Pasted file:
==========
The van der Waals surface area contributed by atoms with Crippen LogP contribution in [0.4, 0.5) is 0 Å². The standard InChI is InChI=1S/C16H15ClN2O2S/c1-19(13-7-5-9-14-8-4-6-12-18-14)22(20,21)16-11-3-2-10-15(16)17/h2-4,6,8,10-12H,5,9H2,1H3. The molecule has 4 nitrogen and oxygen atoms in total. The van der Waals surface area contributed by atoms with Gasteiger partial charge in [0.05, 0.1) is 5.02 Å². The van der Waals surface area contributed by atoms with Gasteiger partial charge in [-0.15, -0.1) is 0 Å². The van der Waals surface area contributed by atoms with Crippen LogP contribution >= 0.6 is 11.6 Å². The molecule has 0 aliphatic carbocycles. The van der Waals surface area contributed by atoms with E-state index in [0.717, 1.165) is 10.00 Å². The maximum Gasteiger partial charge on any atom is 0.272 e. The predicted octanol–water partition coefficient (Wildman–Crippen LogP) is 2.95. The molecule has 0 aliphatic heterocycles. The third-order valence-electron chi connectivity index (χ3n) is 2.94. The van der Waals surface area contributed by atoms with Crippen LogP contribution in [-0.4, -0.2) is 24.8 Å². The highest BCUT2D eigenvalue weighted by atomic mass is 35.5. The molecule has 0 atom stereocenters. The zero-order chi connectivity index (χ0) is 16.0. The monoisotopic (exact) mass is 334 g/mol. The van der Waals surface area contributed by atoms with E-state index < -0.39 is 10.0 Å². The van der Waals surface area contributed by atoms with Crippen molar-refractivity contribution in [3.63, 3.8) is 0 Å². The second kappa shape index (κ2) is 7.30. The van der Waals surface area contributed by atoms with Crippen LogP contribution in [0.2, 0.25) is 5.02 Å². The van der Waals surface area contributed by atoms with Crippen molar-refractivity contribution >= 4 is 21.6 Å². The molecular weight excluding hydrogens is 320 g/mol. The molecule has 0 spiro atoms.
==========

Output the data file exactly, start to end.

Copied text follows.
The van der Waals surface area contributed by atoms with Crippen LogP contribution in [0.4, 0.5) is 0 Å². The standard InChI is InChI=1S/C16H15ClN2O2S/c1-19(13-7-5-9-14-8-4-6-12-18-14)22(20,21)16-11-3-2-10-15(16)17/h2-4,6,8,10-12H,5,9H2,1H3. The molecule has 4 nitrogen and oxygen atoms in total. The van der Waals surface area contributed by atoms with Gasteiger partial charge in [0.05, 0.1) is 5.02 Å². The van der Waals surface area contributed by atoms with Gasteiger partial charge in [-0.15, -0.1) is 0 Å². The van der Waals surface area contributed by atoms with Crippen LogP contribution >= 0.6 is 11.6 Å². The molecule has 0 aliphatic carbocycles. The van der Waals surface area contributed by atoms with E-state index in [0.717, 1.165) is 10.00 Å². The maximum Gasteiger partial charge on any atom is 0.272 e. The predicted octanol–water partition coefficient (Wildman–Crippen LogP) is 2.95. The molecule has 0 aliphatic heterocycles. The third-order valence-electron chi connectivity index (χ3n) is 2.94. The van der Waals surface area contributed by atoms with Crippen LogP contribution in [-0.4, -0.2) is 24.8 Å². The highest BCUT2D eigenvalue weighted by atomic mass is 35.5. The molecule has 0 atom stereocenters. The zero-order chi connectivity index (χ0) is 16.0. The monoisotopic (exact) mass is 334 g/mol. The van der Waals surface area contributed by atoms with E-state index < -0.39 is 10.0 Å². The van der Waals surface area contributed by atoms with Crippen molar-refractivity contribution in [3.63, 3.8) is 0 Å². The second kappa shape index (κ2) is 7.30. The van der Waals surface area contributed by atoms with Crippen LogP contribution in [0.2, 0.25) is 5.02 Å². The van der Waals surface area contributed by atoms with Crippen molar-refractivity contribution >= 4 is 21.6 Å². The molecular weight excluding hydrogens is 320 g/mol. The molecule has 0 spiro atoms.